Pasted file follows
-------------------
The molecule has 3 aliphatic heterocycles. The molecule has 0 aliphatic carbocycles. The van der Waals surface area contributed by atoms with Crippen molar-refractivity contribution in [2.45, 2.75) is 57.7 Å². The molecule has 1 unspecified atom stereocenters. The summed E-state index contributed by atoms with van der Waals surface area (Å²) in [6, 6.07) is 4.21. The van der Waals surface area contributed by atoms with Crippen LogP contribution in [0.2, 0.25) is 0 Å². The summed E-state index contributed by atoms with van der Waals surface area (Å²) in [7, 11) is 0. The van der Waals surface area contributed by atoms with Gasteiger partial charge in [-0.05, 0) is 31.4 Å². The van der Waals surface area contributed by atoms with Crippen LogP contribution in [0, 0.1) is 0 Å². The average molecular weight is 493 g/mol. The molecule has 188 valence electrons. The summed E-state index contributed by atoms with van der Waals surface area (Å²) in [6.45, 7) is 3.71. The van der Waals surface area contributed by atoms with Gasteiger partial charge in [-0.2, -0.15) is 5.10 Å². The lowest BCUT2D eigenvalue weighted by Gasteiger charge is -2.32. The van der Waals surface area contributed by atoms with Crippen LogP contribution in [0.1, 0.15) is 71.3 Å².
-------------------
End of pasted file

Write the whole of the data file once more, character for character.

The molecule has 3 aliphatic heterocycles. The molecule has 0 aliphatic carbocycles. The van der Waals surface area contributed by atoms with Crippen molar-refractivity contribution in [2.45, 2.75) is 57.7 Å². The molecule has 1 unspecified atom stereocenters. The summed E-state index contributed by atoms with van der Waals surface area (Å²) in [6, 6.07) is 4.21. The van der Waals surface area contributed by atoms with Crippen LogP contribution in [0.2, 0.25) is 0 Å². The summed E-state index contributed by atoms with van der Waals surface area (Å²) in [7, 11) is 0. The van der Waals surface area contributed by atoms with Gasteiger partial charge in [-0.05, 0) is 31.4 Å². The van der Waals surface area contributed by atoms with Crippen LogP contribution in [0, 0.1) is 0 Å². The average molecular weight is 493 g/mol. The molecule has 188 valence electrons. The summed E-state index contributed by atoms with van der Waals surface area (Å²) in [6.45, 7) is 3.71. The van der Waals surface area contributed by atoms with Gasteiger partial charge in [-0.2, -0.15) is 5.10 Å². The lowest BCUT2D eigenvalue weighted by Gasteiger charge is -2.32. The van der Waals surface area contributed by atoms with Crippen LogP contribution in [0.1, 0.15) is 71.3 Å².